ASU, Pac-12 partner to help student-athletes avoid harmful nutritional supplements


Portrait of man in exercise lab

Arizona State University College of Health Solutions Professor Floris Wardenaar is designing a questionnaire to help identify student-athletes at risk of taking harmful nutritional supplements.

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College of Health Solutions Professor Floris Wardenaar is partnering with the Pac-12 Conference to help student-athletes navigate the confusing and potentially harmful world of dietary supplements.

Wardenaar, an assistant professor in nutrition, will develop a short questionnaire to help identify student-athletes at risk of using tainted nutritional supplements. Pac-12, the sports conference of which ASU is a member, is funding the efforts through its Student-Athlete Health and Well-being Initiative.

Wardenaar also heads the Athleat Field Lab, which came from a 2017 collaboration between the College of Health Solutions and Sun Devil Athletics.

Dr. Kimberly Harmon, research development director for the Pac-12, praised the efforts to get a better understanding of supplement use.

“The Pac-12 Student-Athlete Health and Wellness Initiative Board is pleased to support this and other research that promotes the health and well-being of the student-athlete,” Harmon said. “There is no other program like this in the country, and our grant program represents another way the Pac-12 leads.”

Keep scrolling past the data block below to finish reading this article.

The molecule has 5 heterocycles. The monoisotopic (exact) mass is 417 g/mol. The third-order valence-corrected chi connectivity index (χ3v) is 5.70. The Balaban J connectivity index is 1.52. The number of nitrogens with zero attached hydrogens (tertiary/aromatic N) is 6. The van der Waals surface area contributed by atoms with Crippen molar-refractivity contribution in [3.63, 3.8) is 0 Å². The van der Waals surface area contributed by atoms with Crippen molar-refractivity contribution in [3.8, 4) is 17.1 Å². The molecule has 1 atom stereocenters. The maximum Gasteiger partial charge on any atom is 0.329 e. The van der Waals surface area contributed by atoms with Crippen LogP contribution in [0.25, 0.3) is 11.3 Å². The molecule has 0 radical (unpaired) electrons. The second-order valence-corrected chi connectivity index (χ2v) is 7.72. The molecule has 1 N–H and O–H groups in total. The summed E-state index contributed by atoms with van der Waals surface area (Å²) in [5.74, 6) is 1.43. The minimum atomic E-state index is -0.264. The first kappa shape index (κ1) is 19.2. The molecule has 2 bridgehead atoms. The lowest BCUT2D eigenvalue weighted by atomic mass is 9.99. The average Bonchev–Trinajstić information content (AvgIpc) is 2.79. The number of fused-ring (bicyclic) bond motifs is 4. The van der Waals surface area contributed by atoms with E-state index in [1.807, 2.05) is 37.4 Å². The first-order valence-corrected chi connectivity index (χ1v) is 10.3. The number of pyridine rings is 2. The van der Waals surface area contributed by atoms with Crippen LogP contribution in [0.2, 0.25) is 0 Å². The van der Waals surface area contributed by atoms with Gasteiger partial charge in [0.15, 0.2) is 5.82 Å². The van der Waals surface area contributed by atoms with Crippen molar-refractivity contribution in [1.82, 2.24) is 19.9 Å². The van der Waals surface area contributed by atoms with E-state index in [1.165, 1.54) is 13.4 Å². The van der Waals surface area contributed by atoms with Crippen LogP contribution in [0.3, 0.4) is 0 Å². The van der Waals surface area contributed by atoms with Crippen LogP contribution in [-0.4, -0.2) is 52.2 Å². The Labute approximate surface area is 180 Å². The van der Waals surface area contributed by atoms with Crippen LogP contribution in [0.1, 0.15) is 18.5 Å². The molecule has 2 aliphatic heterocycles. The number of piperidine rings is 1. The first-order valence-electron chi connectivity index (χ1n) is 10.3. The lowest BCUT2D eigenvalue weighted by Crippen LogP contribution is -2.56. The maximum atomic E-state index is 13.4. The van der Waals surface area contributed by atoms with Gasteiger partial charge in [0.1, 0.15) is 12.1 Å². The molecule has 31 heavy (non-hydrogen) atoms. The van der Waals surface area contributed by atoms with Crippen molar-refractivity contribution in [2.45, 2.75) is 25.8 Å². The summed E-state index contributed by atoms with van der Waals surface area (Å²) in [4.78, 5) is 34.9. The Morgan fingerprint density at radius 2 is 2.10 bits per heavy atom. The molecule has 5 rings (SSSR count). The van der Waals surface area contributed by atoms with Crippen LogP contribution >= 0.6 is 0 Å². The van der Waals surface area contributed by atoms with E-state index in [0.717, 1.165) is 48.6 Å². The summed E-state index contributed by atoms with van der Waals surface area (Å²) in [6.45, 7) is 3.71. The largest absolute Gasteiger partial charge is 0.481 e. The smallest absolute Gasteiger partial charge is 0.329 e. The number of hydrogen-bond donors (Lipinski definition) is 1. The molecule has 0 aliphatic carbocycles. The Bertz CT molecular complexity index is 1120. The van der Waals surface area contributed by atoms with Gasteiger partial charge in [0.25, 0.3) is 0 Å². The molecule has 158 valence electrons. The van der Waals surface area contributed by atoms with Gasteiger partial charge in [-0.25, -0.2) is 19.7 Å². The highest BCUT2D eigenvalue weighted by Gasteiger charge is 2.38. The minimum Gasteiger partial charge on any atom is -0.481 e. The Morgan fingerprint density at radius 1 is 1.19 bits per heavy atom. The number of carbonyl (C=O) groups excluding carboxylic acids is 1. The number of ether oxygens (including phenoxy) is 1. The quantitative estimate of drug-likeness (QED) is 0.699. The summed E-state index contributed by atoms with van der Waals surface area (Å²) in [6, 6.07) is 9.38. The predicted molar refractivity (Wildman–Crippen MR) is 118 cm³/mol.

Though many student-athletes use a wide variety of nutritional supplements, the industry is not well regulated, Wardenaar said.

“Supplements can be contaminated or tainted and therefore can contain harmful or doping-related substances that can result in health issues or a positive doping test,” Wardenaar said. “There is education on this topic available for athletes, and there are third-party tested supplements available that limit the risk for a positive doping test, but a substantial number of athletes (30% to 50% depending on their exercise level) report not using third-party tested supplements.” Doping tests look for banned substances. 

While the questionnaire can't increase regulation of the nutritional supplements industry, it can help college athletics nutritional staff identify those who might be prone to using risky supplements.

Studies have shown that as many as 20% of supplements may contain substances not listed on the product label, which puts student-athletes at risk of a positive doping test. Athletes who use contaminated substances could experience health problems and a ban from their sport, which could result in loss of scholarships, income and recognition for previous achievements.

Though there is plenty of information available about the potential dangers of unregulated supplements, some student-athletes are still not getting that message.

“It is important to better understand which type of athletes are not susceptible to the current education and information that is available,” Wardenaar said. “This will allow us in the future to better identify these athletes and develop better solutions to ensure that we can help them change their supplement behavior toward higher safety standards.”

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